Thread: My Thoughts – The ‘Gates” Affair
SonnabendGuest07-24-2009, 11:44 PMThe police finally figured out that this middle aged, walking with a cane, 155 pound, unarmed man really was the owner
07-24-2009, 11:50 PM
- Join Date
- Apr 2009
As a former LEO, I treated everyone I came in contact with as a potential threat. It kept me safe and let me make it home every morning. Every traffic stop I treated as if the people in the car were potential threats. Were they? 99% of the time they weren't. I treated every person like treated me. If they treated me like shit, they got it back with a nice sir or ma'am. 99.9% of the traffic tickets I wrote started out as a warning and the person's attitude decided if they got a ticket or not.
That being said, I will take the officer's side of the story first before all the facts come out. In this case, the officer was right.
SonnabendGuest07-24-2009, 11:53 PM
Dunno about the US but here? Abusing a cop gets you arrested.
As it should be.
07-24-2009, 11:53 PM
The police take a lot of abuse. I'm sure they weren't thrilled when they were trying to help the professor and were subjected to the racially charged torrent of accusations.
BTW, MM and I have tangled in the past, but have always respected him as he's a thoughtful person who doesn't revert to the name-calling. We might not agree all the time, but we've had good discussions.
Now this is a person with which to hone your debate skills. He comes highly recommended. :D
07-24-2009, 11:59 PM
Soooo, the reporters took pics of police cars, made a big deal out of it. Now they are whining that, surprise, surprise, the cops have issued probably 20 times the tickets on the reporters' cars than normal.
The station is saying that they must park wherever they can to get the story.
How is that different than cops parking where they need to do their job?
07-25-2009, 12:09 AM
- Join Date
- May 2008
I have got a feeling that this negro has an attitude against whites, cops and is a racist.
07-25-2009, 12:35 AM
- Join Date
- May 2008
- Minneapolis MN
Police officers jobs are hard enough that they don't need my punk ass giving them any trouble if they pull me over. It's probably because of me being polite, not arguing, and in some cases owning up to my mistakes that has me ticketless in my 20 plus years of driving. *knocks on wood*. That and I obey the traffic laws :DLiberals are proof that evolution is only a theory. Nothing that stupid could evolve past a monkey.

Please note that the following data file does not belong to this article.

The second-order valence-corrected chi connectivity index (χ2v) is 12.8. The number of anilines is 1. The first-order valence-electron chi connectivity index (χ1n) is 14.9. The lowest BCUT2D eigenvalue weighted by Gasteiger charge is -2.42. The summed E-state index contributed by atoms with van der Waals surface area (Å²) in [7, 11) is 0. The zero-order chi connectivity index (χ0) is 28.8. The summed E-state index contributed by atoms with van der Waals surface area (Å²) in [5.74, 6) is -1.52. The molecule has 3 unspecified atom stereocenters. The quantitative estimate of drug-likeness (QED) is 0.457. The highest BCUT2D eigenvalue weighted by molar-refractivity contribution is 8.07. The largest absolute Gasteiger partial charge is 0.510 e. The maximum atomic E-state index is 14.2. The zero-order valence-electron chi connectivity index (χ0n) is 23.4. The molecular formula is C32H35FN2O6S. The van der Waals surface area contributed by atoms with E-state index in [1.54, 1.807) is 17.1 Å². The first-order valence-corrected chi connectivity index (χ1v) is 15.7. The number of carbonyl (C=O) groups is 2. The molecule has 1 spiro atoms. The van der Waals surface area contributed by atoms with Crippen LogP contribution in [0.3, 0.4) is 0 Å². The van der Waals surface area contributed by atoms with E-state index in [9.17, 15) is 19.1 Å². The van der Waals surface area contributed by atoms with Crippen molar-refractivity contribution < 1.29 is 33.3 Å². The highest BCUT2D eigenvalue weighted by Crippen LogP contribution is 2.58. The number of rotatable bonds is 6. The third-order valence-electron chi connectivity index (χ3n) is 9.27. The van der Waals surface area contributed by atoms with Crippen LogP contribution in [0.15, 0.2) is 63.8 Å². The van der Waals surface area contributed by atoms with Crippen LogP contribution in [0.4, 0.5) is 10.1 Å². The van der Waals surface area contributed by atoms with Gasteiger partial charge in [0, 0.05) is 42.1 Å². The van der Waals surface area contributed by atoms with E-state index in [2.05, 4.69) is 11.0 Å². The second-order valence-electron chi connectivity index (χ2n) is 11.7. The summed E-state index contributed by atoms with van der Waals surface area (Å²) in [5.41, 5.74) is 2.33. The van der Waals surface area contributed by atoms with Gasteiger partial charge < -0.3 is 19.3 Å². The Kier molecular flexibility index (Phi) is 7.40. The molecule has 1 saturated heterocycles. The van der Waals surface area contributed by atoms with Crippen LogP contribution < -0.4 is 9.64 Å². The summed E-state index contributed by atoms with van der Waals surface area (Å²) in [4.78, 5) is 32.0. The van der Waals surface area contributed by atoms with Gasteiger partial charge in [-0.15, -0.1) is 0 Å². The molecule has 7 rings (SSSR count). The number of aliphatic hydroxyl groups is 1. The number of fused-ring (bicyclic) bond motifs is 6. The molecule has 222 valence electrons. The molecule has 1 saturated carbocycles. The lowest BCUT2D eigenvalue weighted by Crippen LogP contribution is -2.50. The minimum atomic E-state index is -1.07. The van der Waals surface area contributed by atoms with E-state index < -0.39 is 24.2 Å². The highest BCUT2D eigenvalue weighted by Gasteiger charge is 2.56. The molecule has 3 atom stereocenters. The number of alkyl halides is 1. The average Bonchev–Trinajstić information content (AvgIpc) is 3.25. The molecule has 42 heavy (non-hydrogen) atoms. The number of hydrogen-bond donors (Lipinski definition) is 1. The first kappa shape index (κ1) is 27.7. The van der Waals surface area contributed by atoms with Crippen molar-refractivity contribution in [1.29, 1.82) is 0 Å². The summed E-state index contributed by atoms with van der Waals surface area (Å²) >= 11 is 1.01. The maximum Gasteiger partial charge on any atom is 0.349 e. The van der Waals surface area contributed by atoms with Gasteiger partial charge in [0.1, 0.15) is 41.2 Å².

07-25-2009, 12:38 AM
- Join Date
- Jun 2008
To the OP:
I think the OP is onto something. Up to the point of the confrontation (whatever it was) between Gates and Crowley, no one was doing anything legally wrong.
*Gates was trying to get into his house. (The wisdom of breaking in as opposed to calling a locksmith is a debatable point, but as someone who has broken into my own house in the past, through a basement window that was always a little loose, I can't really talk.)
*The woman, who, like most of us in the US, didn't know her neighbors very well, saw what she thought was a robbery and called the police. We should all have such attentive neighbors when we are away. We should also get to know our neighbors better.
*The police came out, checked out the situation and asked for identification. This was their job.
So far so good.
I think the OP is correct in that there was a battle for supremacy and control. Academics are used to pontificating and talking down to their "non-peers"--this includes graduate students, staff, university security, part time or non-tenured professors, and anyone else they can bully. I've seen it in action. Some cops are ALSO this way: they subtley threaten a normal person in the way they act, talk, and by the very fact that they are carrying a gun and have the power to arrest you. When an academic meets a cop, there can be a major power struggle, especially if, as is common in academia, the academic type hates/distrusts the police for whatever reason OR if the cop, as is common among cops, hates being challenged in any way.